A Reflection on Lockdown Technology
In our latest isolation blog, we consider our technological response to the lockdown and what positive changes to expect in future.
Throughout the coronavirus lockdown, SGGS has been finding new and innovative ways to educate and communicate. In many cases, our staff have had to revisit the way they teach. Fortunately, our previous decision to invest in technology has aided this process and allowed us to roll-out a virtual school less than a week after lockdown measures were announced.
Last year, we upgraded our broadband for faster remote working and by the time the lockdown was made official, our systems had already been integrated with Microsoft Teams and all classes set up. Our Network Manager, Chris White, wrote and distributed a crash-course guide for all staff, students and parents on how to access and make best use of these systems remotely. Associate staff have also been given remote access so that pastoral and data teams continue to function, working together on documents despite no longer sitting in the same physical office.
We are all constantly reacting to an evolving set of circumstances which require continuous flexibility and adaptability. For example, we realised that many parents in our community wanted to have more direct involvement in their child’s learning from home. So, we devised a ‘Parent Digest’ feature, produced on Teams, to provide a weekly report showing when students have completed their current work and what they have been set for the coming weeks.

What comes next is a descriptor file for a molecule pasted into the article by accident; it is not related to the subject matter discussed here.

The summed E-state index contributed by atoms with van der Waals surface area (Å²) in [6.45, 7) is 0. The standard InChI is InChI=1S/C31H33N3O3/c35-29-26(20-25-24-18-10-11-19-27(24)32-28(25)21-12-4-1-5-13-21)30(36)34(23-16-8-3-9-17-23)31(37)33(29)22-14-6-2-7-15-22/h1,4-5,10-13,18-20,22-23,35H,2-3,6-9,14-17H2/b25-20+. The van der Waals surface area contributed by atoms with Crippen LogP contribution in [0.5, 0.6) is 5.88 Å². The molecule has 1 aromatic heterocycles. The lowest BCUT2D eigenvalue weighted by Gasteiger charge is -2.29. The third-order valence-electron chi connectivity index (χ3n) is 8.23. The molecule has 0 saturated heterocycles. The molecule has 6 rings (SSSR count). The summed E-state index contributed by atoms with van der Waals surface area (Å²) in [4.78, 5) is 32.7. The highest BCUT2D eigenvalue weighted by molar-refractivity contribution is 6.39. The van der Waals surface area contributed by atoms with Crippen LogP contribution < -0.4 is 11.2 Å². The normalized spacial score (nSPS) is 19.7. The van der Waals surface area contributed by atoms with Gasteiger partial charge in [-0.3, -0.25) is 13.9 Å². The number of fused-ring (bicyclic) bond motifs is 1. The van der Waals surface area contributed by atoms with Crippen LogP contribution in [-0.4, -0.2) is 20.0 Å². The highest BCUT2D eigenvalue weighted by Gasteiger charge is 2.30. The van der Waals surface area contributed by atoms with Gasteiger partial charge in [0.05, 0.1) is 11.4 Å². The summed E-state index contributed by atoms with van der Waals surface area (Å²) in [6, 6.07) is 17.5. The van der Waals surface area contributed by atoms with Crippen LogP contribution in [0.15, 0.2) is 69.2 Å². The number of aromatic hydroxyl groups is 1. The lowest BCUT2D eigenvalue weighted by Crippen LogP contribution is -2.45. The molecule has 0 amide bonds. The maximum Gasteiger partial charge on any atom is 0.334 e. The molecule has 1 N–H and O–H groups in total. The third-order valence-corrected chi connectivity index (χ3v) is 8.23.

We have continued to communicate through letters, apps, social media updates and this online blog and have also created new environments and solutions that could prove useful long after the lockdown is over. These initiatives have included the creation of a ‘virtual staff room’ for teachers and interactive lessons that give students the ability to collaborate and upload videos as part of their coursework.
Further instruction guides have also been created and shared to help teachers record lessons and create assignments they can mark virtually – a tool that will likely have long-term benefits for the future. This is just one example of a process we have had the opportunity to trial, that has proved successful and will continue to optimise our approach.
Despite embracing these innovative new ways of learning, many of our students will be missing traditional interaction with their classmates and teachers. The reality of conducting lessons and general school life remotely is of course very different to face-to-face learning.
When looking for positives we can take from this situation, we can be proud that our school is prepared for unique circumstances and better positioned than ever to adopt modern technology in the way we teach and learn. By continuing to engage with student leadership teams, finding ways to fundraise for our chosen charities, and encouraging each other to share our experience of the lockdown, we are all continuing to embrace change and look forward to the future with confidence.